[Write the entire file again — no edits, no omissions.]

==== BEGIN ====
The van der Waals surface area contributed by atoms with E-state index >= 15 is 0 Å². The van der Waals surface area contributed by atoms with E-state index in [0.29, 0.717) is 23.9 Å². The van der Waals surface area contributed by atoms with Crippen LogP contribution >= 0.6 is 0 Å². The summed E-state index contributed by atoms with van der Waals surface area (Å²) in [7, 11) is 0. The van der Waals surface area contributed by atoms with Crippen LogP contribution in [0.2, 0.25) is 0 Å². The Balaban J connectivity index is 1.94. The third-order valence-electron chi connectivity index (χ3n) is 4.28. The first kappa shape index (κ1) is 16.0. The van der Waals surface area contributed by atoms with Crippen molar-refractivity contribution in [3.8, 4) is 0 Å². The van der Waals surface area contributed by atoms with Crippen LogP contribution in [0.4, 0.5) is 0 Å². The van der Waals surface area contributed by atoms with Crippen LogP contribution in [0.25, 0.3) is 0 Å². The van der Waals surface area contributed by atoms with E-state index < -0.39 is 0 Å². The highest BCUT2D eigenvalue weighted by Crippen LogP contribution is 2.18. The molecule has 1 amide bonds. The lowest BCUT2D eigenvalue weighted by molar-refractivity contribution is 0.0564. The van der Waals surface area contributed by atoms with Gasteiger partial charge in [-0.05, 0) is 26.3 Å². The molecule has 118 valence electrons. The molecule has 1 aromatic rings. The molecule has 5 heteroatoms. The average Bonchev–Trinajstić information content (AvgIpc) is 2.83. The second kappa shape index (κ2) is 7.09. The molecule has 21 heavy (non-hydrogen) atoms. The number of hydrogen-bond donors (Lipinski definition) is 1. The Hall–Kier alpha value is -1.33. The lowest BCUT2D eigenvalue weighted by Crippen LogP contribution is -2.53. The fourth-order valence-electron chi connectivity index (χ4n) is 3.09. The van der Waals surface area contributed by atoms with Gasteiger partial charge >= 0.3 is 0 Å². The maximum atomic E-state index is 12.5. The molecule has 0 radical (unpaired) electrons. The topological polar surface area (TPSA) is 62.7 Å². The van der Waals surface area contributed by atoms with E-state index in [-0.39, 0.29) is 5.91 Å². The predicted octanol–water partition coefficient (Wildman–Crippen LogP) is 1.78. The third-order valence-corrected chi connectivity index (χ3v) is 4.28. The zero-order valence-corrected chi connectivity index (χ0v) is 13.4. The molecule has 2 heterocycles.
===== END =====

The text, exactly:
The van der Waals surface area contributed by atoms with E-state index >= 15 is 0 Å². The van der Waals surface area contributed by atoms with E-state index in [0.29, 0.717) is 23.9 Å². The van der Waals surface area contributed by atoms with Crippen LogP contribution >= 0.6 is 0 Å². The summed E-state index contributed by atoms with van der Waals surface area (Å²) in [7, 11) is 0. The van der Waals surface area contributed by atoms with Crippen LogP contribution in [0.2, 0.25) is 0 Å². The Balaban J connectivity index is 1.94. The third-order valence-electron chi connectivity index (χ3n) is 4.28. The first kappa shape index (κ1) is 16.0. The van der Waals surface area contributed by atoms with Crippen molar-refractivity contribution in [3.8, 4) is 0 Å². The van der Waals surface area contributed by atoms with Crippen LogP contribution in [0.4, 0.5) is 0 Å². The van der Waals surface area contributed by atoms with Crippen LogP contribution in [0.25, 0.3) is 0 Å². The van der Waals surface area contributed by atoms with E-state index < -0.39 is 0 Å². The highest BCUT2D eigenvalue weighted by Crippen LogP contribution is 2.18. The molecule has 1 amide bonds. The lowest BCUT2D eigenvalue weighted by molar-refractivity contribution is 0.0564. The van der Waals surface area contributed by atoms with Gasteiger partial charge in [-0.05, 0) is 26.3 Å². The molecule has 118 valence electrons. The molecule has 1 aromatic rings. The molecule has 5 heteroatoms. The average Bonchev–Trinajstić information content (AvgIpc) is 2.83. The second kappa shape index (κ2) is 7.09. The molecule has 21 heavy (non-hydrogen) atoms. The number of hydrogen-bond donors (Lipinski definition) is 1. The Hall–Kier alpha value is -1.33. The lowest BCUT2D eigenvalue weighted by Crippen LogP contribution is -2.53. The fourth-order valence-electron chi connectivity index (χ4n) is 3.09. The van der Waals surface area contributed by atoms with Gasteiger partial charge >= 0.3 is 0 Å². The maximum atomic E-state index is 12.5. The molecule has 0 radical (unpaired) electrons. The topological polar surface area (TPSA) is 62.7 Å². The van der Waals surface area contributed by atoms with E-state index in [-0.39, 0.29) is 5.91 Å². The predicted octanol–water partition coefficient (Wildman–Crippen LogP) is 1.78. The third-order valence-corrected chi connectivity index (χ3v) is 4.28. The zero-order valence-corrected chi connectivity index (χ0v) is 13.4. The molecule has 2 heterocycles.